Published: July 21, 2021

person writing on a whiteboard

People often underestimate the amount of time needed to do effective career planning. This is true whether you are just starting out with your career or in the process of changing your career direction. The development of career goals depends on input from each of the components of the wheel. 

Work and Leisure Experience

Think back to jobs, volunteer experiences and other activities that you have done in the past.  

  • What did you enjoy? 
  • What did you dislike? 
  • What did you learn about yourself?
  • What have you always been good at?
  • If you knew you could not fail at it, what would you undertake right now?

Educational Background

Most careers these days will require some kind of post-secondary education or training that can range in duration from less than six months to over 10 years. 

  • Here are a few questions to consider: 
  • What is your current training?   
  • Will you need to do some upgrading before you can get into the career path or graduate program you want? 
  • Is the training or program available locally? Will you need to relocate or is it available through distance education? 
  • How will you pay for the education you want or need?

Significant Others

Whatever career decision you make now may affect the significant others (parents, partners, friends) that are currently in your life or will be in the future. What do these significant others know about you that you may not be fully aware of and could help you with your career planning? Sometimes we underestimate our key attributes that could help us in this decision-making.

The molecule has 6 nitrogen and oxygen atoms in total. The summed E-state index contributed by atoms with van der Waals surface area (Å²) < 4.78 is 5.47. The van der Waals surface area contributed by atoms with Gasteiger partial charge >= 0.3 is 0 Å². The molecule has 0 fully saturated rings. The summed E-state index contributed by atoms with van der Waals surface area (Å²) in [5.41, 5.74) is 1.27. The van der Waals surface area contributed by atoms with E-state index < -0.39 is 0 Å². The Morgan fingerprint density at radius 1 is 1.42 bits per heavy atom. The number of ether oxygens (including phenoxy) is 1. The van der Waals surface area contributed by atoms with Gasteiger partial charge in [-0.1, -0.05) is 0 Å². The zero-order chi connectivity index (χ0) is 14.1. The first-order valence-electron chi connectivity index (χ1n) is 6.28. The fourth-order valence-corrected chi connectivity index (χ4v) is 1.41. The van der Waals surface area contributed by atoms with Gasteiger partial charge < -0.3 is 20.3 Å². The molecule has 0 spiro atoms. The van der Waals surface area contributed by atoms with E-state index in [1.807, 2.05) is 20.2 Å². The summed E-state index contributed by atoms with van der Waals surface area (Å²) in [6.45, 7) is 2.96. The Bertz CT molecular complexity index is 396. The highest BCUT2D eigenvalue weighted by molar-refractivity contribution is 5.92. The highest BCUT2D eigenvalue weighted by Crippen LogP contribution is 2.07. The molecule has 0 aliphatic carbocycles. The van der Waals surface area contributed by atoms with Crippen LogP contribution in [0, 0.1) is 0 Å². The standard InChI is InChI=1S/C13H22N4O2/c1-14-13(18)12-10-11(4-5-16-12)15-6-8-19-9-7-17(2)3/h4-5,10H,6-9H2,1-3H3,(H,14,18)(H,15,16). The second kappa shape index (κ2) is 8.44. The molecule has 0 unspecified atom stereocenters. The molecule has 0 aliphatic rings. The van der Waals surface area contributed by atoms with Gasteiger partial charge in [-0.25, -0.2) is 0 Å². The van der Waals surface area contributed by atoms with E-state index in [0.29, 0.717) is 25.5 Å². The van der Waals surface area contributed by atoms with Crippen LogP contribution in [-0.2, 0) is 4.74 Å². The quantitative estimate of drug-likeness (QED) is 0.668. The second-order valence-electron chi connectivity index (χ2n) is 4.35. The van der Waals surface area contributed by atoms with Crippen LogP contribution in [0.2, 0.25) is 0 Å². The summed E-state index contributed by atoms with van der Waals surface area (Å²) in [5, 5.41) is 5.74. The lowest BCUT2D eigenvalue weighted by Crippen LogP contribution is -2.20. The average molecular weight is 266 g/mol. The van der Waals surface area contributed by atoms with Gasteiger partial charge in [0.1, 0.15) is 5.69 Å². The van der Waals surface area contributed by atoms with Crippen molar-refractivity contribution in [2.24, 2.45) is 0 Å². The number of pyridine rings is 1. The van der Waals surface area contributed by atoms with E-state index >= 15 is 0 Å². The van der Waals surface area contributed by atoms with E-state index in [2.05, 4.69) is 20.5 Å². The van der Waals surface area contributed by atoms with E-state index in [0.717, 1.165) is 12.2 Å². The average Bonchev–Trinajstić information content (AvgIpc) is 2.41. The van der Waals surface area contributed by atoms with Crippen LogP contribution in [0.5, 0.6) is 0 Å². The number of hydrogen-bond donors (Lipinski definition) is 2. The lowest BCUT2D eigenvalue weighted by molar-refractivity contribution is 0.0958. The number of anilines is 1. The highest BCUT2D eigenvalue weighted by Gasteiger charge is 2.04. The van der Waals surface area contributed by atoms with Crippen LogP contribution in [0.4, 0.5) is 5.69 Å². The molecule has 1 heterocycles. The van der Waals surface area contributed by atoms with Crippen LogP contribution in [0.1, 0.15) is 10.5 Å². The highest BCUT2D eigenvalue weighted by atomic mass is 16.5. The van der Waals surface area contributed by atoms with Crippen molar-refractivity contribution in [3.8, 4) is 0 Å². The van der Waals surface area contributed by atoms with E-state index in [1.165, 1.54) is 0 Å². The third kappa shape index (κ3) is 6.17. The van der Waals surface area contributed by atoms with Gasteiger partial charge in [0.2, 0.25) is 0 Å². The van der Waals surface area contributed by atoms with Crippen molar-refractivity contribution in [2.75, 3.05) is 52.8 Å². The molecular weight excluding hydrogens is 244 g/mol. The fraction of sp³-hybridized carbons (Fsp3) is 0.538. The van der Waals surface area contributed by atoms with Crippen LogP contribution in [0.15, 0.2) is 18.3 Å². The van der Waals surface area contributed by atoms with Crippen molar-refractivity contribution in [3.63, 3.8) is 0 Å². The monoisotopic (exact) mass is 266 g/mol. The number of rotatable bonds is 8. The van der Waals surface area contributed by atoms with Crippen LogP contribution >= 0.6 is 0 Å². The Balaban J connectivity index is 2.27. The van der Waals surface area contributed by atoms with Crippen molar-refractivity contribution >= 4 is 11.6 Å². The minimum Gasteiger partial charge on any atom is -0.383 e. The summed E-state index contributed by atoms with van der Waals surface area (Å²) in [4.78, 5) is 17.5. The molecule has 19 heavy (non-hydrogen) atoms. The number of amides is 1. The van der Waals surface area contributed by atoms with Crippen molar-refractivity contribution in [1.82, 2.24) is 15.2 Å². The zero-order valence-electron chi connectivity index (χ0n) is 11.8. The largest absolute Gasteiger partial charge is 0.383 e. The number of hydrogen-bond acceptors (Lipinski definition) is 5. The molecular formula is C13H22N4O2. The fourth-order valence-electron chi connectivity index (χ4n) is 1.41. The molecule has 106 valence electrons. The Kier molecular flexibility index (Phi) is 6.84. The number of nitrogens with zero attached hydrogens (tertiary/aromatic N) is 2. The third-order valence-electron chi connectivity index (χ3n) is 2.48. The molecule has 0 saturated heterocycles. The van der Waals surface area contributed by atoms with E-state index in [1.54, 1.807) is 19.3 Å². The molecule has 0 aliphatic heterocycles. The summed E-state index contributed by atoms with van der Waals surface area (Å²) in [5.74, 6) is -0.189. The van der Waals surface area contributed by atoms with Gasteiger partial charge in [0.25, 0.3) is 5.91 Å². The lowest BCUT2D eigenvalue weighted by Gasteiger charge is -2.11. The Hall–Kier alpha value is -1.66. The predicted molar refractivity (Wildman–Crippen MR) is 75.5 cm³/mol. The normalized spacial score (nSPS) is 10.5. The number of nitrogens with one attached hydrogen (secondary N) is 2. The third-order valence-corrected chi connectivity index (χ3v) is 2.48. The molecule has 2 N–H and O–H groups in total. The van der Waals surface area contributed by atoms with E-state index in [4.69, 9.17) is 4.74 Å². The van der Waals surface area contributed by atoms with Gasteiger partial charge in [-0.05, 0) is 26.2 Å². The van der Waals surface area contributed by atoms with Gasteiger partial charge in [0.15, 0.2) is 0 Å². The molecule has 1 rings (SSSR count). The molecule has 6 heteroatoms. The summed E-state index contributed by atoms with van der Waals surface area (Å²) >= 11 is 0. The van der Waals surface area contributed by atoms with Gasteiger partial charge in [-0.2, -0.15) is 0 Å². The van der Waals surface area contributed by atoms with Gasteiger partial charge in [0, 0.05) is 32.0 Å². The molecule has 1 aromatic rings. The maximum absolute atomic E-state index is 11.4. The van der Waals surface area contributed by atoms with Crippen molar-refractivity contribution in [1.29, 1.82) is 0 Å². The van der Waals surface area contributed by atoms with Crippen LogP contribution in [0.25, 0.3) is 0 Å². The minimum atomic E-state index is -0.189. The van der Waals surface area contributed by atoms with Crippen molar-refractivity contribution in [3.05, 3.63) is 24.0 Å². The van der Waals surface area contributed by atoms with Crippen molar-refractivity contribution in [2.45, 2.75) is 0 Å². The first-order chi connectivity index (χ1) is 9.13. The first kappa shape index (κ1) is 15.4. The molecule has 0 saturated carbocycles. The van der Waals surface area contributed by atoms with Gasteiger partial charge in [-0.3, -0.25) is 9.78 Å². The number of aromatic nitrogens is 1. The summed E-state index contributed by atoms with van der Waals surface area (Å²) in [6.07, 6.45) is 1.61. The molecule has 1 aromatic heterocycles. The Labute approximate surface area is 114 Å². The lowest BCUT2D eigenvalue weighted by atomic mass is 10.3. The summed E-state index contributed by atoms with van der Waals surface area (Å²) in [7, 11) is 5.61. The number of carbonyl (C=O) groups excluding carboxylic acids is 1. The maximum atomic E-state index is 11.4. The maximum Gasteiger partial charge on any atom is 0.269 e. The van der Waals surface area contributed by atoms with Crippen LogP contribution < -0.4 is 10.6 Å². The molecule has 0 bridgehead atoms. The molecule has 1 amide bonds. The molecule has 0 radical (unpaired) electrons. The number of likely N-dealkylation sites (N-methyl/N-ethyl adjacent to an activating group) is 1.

Personality Type

No two people are exactly alike, but years of research has told us that people can more or less fit into different personality types. Scientists have also studied which personality types tend to enjoy and do well in certain work environments.  

  • Are you more introverted or extroverted?
  • How do you take in information?
  • How do you make decisions?
  • How do you organize your life?  


People sometimes overlook values when they are career planning, but they are very important to take into consideration. Values are things that are important to you in life in general, and at the workplace. Values can change over time and it can be difficult to find a job that will match all your values.


Most people want to head off to work looking forward to the activities they will do each day.  

  • What do you like to do or dislike doing?
  • When did you lose track of time when you were doing something you enjoyed?
  • What experiences have you had when you felt really in the flow?  


Uncovering one's skills and strengths is not always an easy task and many people underestimate the skills they have.

  • What do you do well?  
  • Which subject areas or tasks seem to come easily to you?  
  • What activities have you been successful with in the past? 
  • What kind of projects are you eager to work on?  

Ask two or three people who know you well where they see you shine.

Labor Market

If you are in the exploration phase of the career planning process, labor market information is a valuable resource. You can use it to find answers to many questions, including

  • Which industries employ people in this occupation?
  • Where will I be able to find a job?
  • Will there be opportunities in the field I am considering after I complete required training or education?
  • How much will I earn?